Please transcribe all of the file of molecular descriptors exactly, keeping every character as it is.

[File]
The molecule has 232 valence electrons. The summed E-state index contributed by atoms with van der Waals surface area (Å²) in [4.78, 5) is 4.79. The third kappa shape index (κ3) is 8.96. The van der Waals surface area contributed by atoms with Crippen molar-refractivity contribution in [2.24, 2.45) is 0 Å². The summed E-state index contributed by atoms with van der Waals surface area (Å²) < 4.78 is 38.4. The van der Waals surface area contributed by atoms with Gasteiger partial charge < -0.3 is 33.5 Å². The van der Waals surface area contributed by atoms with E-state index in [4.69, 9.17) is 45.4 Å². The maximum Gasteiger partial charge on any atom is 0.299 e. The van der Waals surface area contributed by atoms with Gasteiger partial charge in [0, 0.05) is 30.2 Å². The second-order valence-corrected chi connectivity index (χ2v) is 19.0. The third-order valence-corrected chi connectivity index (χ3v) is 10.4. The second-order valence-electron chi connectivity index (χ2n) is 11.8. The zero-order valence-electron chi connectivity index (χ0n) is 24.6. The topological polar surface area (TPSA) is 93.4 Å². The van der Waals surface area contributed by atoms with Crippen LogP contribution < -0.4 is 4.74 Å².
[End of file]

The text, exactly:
The molecule has 232 valence electrons. The summed E-state index contributed by atoms with van der Waals surface area (Å²) in [4.78, 5) is 4.79. The third kappa shape index (κ3) is 8.96. The van der Waals surface area contributed by atoms with Crippen molar-refractivity contribution in [2.24, 2.45) is 0 Å². The summed E-state index contributed by atoms with van der Waals surface area (Å²) < 4.78 is 38.4. The van der Waals surface area contributed by atoms with Gasteiger partial charge < -0.3 is 33.5 Å². The van der Waals surface area contributed by atoms with E-state index in [4.69, 9.17) is 45.4 Å². The maximum Gasteiger partial charge on any atom is 0.299 e. The van der Waals surface area contributed by atoms with Gasteiger partial charge in [0, 0.05) is 30.2 Å². The second-order valence-corrected chi connectivity index (χ2v) is 19.0. The third-order valence-corrected chi connectivity index (χ3v) is 10.4. The second-order valence-electron chi connectivity index (χ2n) is 11.8. The zero-order valence-electron chi connectivity index (χ0n) is 24.6. The topological polar surface area (TPSA) is 93.4 Å². The van der Waals surface area contributed by atoms with Crippen LogP contribution < -0.4 is 4.74 Å².